A controversial annexation request in Lula died Monday night as car dealer Rick Autry submitted a written request to withdraw his annexation application.
During last month’s meeting, several dozen citizens spoke out against the application. Public outcry against the annexation stemmed from the storage of cars on the site and related environmental concerns.
Due to the withdrawal of the application, the council did not voice an opinion on the matter at Monday night’s meeting. City manager Dennis Bergin said that since the application had already received the first reading and a public hearing that there would be a time restraint placed on the matter before Autry could resubmit the application for annexation.
Another matter which had several citizens concerned on Monday was a variance request by Kurt Hewell for storage buildings that do not meet the city’s setback requirements for Morgan Manor. Seven residents spoke in favor of the variance, while four spoke out against it.
Hewell applied for the variance after he was informed by the city that the buildings he had moved onto the property did not fall into city code. Based on recommendation from staff about how the issue is considered a “self-created hardship” by the property owner, the council unanimously denied the variance request and set a 30-day timeline for Hewell to meet the setback requirements.
MOBILE HOME MORATORIUM
In other business at the meeting, after a recommendation from the mayor, the council imposed a moratorium for 90-days on all mobile homes being brought into the city. Mayor Milton Turner made the recommendation after learning about the recently passed legislation that would enact a state law (O.C.G.A 8-2-170) preventing the discrimination of mobile homes based on age. The 90-day moratorium allows the council, mayor and city attorney time to look over the new law and communicate with Hall County and Banks County how to handle the changes in the law.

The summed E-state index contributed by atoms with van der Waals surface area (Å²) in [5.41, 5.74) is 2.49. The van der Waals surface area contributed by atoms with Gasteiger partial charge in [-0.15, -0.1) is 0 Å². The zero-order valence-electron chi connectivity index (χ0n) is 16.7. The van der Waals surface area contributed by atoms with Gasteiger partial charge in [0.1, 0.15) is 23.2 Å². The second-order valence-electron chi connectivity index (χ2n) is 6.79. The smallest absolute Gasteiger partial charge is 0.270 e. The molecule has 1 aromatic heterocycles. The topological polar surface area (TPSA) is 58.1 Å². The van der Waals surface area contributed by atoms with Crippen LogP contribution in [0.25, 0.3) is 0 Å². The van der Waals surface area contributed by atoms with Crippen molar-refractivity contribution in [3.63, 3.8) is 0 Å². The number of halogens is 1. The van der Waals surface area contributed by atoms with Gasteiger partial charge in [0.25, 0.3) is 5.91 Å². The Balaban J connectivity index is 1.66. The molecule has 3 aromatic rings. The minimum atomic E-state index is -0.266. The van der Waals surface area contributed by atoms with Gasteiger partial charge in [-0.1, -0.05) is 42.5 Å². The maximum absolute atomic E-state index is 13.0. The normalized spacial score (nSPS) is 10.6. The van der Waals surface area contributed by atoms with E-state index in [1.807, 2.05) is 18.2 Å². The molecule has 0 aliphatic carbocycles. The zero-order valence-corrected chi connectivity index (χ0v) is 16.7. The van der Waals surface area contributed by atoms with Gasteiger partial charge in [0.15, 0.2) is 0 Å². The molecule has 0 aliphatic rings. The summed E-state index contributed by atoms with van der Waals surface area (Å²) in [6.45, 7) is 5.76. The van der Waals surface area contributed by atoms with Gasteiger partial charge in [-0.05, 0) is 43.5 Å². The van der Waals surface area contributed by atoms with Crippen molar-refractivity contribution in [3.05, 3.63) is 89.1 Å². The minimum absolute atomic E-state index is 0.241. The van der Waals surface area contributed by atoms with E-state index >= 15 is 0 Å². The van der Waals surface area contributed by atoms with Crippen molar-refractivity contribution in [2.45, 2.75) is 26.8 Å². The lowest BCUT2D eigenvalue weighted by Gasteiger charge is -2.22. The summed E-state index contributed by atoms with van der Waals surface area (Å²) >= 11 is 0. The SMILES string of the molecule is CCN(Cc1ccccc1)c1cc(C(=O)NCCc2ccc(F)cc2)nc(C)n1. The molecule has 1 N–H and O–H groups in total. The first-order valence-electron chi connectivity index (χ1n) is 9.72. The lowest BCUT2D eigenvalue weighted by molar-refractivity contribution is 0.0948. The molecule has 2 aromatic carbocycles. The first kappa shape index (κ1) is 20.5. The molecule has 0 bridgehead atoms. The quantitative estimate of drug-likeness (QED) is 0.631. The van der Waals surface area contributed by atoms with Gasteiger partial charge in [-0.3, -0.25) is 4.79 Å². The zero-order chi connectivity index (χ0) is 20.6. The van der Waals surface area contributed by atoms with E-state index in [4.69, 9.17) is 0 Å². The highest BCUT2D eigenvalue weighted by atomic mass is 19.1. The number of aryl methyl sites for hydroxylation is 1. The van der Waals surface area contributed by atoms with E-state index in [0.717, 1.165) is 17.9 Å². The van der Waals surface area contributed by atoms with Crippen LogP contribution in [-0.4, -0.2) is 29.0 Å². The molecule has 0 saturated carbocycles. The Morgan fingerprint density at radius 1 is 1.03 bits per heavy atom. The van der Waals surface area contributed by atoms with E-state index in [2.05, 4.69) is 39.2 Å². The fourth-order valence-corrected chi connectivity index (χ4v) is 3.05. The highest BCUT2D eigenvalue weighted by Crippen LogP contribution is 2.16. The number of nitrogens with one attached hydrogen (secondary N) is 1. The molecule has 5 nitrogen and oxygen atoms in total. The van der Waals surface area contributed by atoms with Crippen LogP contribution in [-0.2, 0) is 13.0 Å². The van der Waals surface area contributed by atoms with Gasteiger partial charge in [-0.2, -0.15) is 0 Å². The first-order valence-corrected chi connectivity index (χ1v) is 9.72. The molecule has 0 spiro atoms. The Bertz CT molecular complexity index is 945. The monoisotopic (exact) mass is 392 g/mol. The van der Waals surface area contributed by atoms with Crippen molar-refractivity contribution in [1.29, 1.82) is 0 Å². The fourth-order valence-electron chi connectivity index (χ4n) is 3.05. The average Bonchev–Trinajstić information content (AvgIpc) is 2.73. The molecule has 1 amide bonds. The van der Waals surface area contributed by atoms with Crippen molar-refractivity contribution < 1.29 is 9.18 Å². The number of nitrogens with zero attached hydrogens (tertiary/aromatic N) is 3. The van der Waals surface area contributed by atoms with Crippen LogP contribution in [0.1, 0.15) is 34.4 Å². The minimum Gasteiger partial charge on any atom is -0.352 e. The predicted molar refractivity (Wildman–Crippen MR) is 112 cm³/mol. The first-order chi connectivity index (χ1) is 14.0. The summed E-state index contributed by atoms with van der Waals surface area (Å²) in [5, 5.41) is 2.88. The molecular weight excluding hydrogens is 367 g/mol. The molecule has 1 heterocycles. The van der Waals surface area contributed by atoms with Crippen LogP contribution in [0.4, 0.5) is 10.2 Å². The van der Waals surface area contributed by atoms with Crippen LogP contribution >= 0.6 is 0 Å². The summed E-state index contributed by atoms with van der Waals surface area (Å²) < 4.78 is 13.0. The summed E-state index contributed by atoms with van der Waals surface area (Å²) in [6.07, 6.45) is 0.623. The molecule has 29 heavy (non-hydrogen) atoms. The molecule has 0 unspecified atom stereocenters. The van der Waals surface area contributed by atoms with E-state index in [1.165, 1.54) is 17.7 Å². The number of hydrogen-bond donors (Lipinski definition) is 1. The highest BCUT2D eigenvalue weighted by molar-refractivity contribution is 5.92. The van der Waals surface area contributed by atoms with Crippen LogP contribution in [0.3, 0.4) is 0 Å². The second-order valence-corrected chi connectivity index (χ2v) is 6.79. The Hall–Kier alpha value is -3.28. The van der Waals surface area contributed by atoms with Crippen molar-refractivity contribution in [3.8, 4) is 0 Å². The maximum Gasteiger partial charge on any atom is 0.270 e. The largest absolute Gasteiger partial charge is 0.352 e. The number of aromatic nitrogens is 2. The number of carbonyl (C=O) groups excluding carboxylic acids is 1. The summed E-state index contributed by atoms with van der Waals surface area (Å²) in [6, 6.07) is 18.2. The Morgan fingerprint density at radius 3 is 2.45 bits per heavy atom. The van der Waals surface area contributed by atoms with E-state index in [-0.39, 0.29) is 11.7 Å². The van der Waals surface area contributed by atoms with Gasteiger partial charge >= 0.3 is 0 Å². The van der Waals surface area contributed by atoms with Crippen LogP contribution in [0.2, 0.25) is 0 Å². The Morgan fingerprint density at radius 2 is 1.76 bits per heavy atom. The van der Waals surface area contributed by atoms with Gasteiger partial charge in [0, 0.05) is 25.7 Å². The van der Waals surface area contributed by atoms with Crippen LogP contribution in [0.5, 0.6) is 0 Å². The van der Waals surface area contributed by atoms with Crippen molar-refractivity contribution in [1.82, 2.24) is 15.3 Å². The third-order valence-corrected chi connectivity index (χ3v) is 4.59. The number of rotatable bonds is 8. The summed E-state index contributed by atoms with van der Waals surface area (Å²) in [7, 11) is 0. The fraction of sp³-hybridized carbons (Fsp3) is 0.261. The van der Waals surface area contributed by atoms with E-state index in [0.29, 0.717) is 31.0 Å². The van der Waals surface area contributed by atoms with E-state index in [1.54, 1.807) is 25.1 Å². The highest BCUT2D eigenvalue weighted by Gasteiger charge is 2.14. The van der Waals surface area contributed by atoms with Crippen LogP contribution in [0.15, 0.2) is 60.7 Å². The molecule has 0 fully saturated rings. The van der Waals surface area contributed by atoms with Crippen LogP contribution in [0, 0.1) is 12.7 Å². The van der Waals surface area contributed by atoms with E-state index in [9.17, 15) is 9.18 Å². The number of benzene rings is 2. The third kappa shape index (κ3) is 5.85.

The council approved the moratorium unanimously.
In related news to the legislation, Baldwin city council recently shot down a moratorium request to be imposed on mobile homes.
Additional action taken Monday night by the Lula council included:
•presentation of a proclamation thanking Boy Scout Troop 203 of Oakwood for the over 200 hours of work completed as part of an Eagle Scout project planned by Jake Hansen. The troop cleaned up and landscaped Belton Cemetery.
•approval of funding from SPLOST funds for proposed landscaping at Jenrette Park and along Main Street.
•accepting a low bid, dependent upon review by the street committee, for the removal of dead trees along the right-of-way. The cost is not to exceed $1,750.
•approval of a change order for the addition of $24,213 at the wastewater treatment plant. According to city manager Dennis Bergin, the costs were anticipated and the total project is still under budget. The city council had previously removed several items and this change order adds some of the items back into the project.
•denial of a request for additional funding for “enhancements and added value” of $51,945 on the contract for the out fall sewer line. The city has already paid the original contractual agreement price which did not set forth and caveat for additional enhancements.
•approval of paying for the recent repaving on Chattahoochee Street from SPLOST funds in the amount of $2,794. Also, the council approved paying from SPLOST not to exceed $4,500 for the placement of speed tables and the painting of crosswalks by H&H Paving Contractors.
•acceptance of the Watershed Protection Plan. Bergin said that the city intends to try and negotiate with EPD on parts of the plan.
•allowing Tim Williams to rent the old city hall building for storage while he renovates with the plan to bring an ice cream parlor and market deli to the city.
•approval of the the August Yard of the Month recipients, Lenora Manley on Cobb St., David Gernhard on Morgan Manor Drive, Marilyn and Feliciano Mendez on Butterfly Lane, Susan Collins on Nobleman Lane and Danielle Avelar on Hammett St.